In between the dark, gritty text, there were comedic & perceptive comments albeit for those who have a dry sense of humour. The timing of these meant for a brief moment the dark nature of the book lifted.

I was pleased to have persevered and if you are looking for an emotive, remarkable read this is for you!

Miriam Smith

The ending was severe, hard-hitting and had me holding my breath, truly, truly well written and a denouement to a story like no other I’ve ever read.

Ash Mountain stirred so many emotions during reading this, I didn’t know whether to laugh or cry by the end - well I definitely felt like crying at the ending - but with dry, dark humour, dysfunctional relationships, tension and sadness, this story is so well written, it’s a one that will stay with me a very long time.

Having read the author Helen Fitzgerald’s most recent novel Worst Case Scenario, I knew I was in for a treat, I love how she tackles serious subjects in a way that doesn’t bog you down with depressing heaviness but keeps the characters realistic and lighthearted. I was pleased by the amount of the often dark and witty humour, as otherwise, this would have been too harrowing to read but because this author knows how to incorporate light heartedness in the face of adversity, I felt the story was more realistic and just as dramatic.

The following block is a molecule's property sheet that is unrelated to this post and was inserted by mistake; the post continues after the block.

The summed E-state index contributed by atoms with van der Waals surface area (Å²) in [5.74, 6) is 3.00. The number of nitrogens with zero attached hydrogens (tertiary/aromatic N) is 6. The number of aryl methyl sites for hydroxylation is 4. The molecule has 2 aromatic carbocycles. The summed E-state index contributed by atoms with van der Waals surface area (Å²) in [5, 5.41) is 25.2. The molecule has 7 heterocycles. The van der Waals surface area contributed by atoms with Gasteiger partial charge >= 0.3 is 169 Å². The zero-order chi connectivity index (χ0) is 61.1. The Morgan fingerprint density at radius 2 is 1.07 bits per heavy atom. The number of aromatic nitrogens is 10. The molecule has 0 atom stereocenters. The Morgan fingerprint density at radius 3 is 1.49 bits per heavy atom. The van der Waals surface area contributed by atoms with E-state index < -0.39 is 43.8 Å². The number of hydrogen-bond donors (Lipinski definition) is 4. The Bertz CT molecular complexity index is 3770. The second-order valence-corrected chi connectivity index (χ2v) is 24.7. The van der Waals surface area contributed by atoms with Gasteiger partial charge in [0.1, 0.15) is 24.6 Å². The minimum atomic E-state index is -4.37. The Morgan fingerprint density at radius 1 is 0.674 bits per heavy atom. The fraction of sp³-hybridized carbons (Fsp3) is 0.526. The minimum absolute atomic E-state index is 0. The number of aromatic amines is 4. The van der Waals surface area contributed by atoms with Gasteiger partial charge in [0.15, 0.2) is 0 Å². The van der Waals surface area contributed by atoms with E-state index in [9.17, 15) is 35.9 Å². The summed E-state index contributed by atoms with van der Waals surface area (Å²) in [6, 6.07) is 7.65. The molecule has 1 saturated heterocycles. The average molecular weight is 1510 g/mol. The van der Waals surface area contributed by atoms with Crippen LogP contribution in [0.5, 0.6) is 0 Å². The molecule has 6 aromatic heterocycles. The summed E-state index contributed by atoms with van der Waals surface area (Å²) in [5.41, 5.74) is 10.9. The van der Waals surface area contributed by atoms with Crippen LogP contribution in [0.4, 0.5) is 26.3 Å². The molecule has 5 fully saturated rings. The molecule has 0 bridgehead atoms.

The author actually lives in bushfire territory and based the story on heroic and traumatic real-life scenarios, using information gained from a man who tweeted live, the hauntingly and horrific details, as a real-life firestorm hit his area, recording his behaviour step by step. The cover photograph is an actual photo too (just to add to the authenticity to the story!) taken spur of the moment by a father of one of his kids, as she watched the fiery, orange sky, standing in the open doorway of their house. Hard to comprehend isn’t it?

The ending was severe, hard-hitting and had me holding my breath, truly, truly well written and a denouement to a story like no other I’ve ever read.

An honest portrayal of life during the days of an upcoming firestorm, mixed with a domestic noir that slips back seamlessly thirty years and which together forms a terrific thriller you won’t be able to put down.

Book Information

ISBN: 9781913193287
Publication date: 20th August 2020
Author: Helen FitzGerald
Publisher: Orenda Books
Format: Paperback
Pagination: 276 pages
Genres: Action Adventure / Spy, Reader Reviewed Books, Family Drama, Liz Robinson's Picks of the Month, Modern and Contemporary Fiction, Shorter Reads, Star Books, Thriller / Suspense,
Categories: Thriller / suspense, Adventure, Crime & mystery,